Injuries eventually forced Olson to retire from playing in the NFL. His years in the professional ranks made him appreciate his time at Washington all the more. He can't wait to travel to Seattle from his home in Nashville, Tenn. to become enshrined in the UW Hall of Fame.
"Obviously, it means everything," said Olson on being enshrined. "You go out every day and give it your all because you love the sport. You just do the best you can and have fun playing. Never did I think of awards, honors and certainly Hall of Fame recognition.
"To say the least, I am humbled and honored. Truly, this is one of the coolest things that has ever happened to me."
He left school No. 3 among UW's all-time scorers (he has since dropped to six) and is the shortest player among the top-10, standing 6-foot-3, until you reach fellow guard Louis Nelson at No. 9.
Recasner also ranks among the school's all-time leaders in three-point field goals, free throw percentage, assists and steals. He is the only three-time captain in program history and earned All-Pac-10 Conference honors three times (1988, 89, 90), being named the team's Most Valuable Player in each of those years.
Recasner played three seasons in the Continental Basketball Association and was named the league's MVP twice before spending eight seasons in the NBA with the Denver Nuggets, Atlanta Hawks, Charlotte Hornets and Los Angeles Clippers.
"When I think back about my career, I don't think there was a guy more proud to wear the purple and the gold than I was," said Recasner about his induction into the Husky Hall of Fame. "To get a chance to go into the Husky Hall of Fame is truly an honor."
Jennifer (Spediacci) Stephens
"I definitely feel honored," the former Huskies fire-balling ace softball pitcher and 2004 Olympian says.
Few could connect with her while she was pitching.
Then Jennifer Spediacci, the powerful, 5-foot-6 Bay Area native was a first- and second-team All-American, first-team All-Pac-10 three times and the 2000 Pac-10 Pitcher of the Year during her sterling Huskies career that began in 1997. Her 1.10 ERA ranks No. 1 in school history, and her zapping fastballs led Washington to four consecutive berths in the Women's College World Series. She was UW's career strikeout leader when she left college - and she broke that record during her junior season.
After leaving UW, she kept playing softball professionally for six years in Italy, where she has dual citizenship. She accomplished a career goal when she played for the Italian national team in the 2004 Olympic Games.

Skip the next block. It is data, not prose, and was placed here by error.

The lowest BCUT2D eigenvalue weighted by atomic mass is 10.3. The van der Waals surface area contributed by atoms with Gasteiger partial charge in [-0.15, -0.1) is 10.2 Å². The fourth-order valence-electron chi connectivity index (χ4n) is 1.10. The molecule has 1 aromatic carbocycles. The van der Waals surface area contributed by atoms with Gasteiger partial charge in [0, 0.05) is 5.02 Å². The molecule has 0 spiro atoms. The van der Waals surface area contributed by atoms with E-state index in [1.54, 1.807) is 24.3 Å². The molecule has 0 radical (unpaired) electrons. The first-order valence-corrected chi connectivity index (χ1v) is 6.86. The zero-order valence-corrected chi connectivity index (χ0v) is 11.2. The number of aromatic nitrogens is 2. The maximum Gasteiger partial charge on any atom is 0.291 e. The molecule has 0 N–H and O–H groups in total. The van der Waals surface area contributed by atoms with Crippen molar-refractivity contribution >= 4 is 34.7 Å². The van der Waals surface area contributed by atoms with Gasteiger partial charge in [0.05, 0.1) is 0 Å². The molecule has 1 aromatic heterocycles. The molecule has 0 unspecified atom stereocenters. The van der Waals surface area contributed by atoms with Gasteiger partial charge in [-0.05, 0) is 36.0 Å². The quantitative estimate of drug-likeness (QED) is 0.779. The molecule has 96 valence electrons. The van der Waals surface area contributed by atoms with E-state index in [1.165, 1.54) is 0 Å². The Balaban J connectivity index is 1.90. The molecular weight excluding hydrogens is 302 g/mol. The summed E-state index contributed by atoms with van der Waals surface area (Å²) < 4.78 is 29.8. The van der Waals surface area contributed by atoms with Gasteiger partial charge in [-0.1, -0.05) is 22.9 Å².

She gave up softball in 2008 to move back to the U.S. and begin a family and a career in commercial real estate. She is currently on maternity leave from her job as a property manager at Ethan Conrad Properties in Sacramento.
The three-time volleyball All-America will be joining her former teammates on Washington's 2005 national championship team in being honored. And the UW's all-time assist queen will be trekking halfway across the world to get to Hec Edmundson Pavilion.
"I'll be coming from (her professional team in) Austria, back for just a few days," Thompson said while on the phone from Anaheim, Calif., where she is currently training with the U.S. national volleyball team.
"I made it hard on myself, but it's worth it to be there. I'm really excited. I'm pumped."
Thompson, who turns 26 on Nov. 4, said she's talked to her former teammates and believes at least 10 of the 13 members of Washington's first-ever NCAA volleyball championship team will be at the induction ceremony.
That list includes 2005 national defensive player of the year, senior libero Candace Lee, with whom Thompson has played recently; then-freshman Jill Collymore, who is currently training on the national team with Thompson; and Thompson's close friend Christal Morrison.
Thompson, who still calls the Seattle suburb of Kent home, is the Pac-10's all-time leader in assists. That record may stand forever now that college volleyball has gone to 25-point sets instead of 30. She's the NCAA's career leader in assists per set with 14.56 and is third in NCAA history with 6,552 assists.
She said the more time removed from that magical title season, the more the magnitude of what those Huskies did sinks in - and the more it means to be honored as a Husky Hall of Famer.
"I think it's the coolest award I've ever gotten," Thompson said. "It means a lot to me. When you step away from it, the farther you get away from college, you almost appreciate it more. You go through so much together and work so hard to win a national title. I still love my teammates."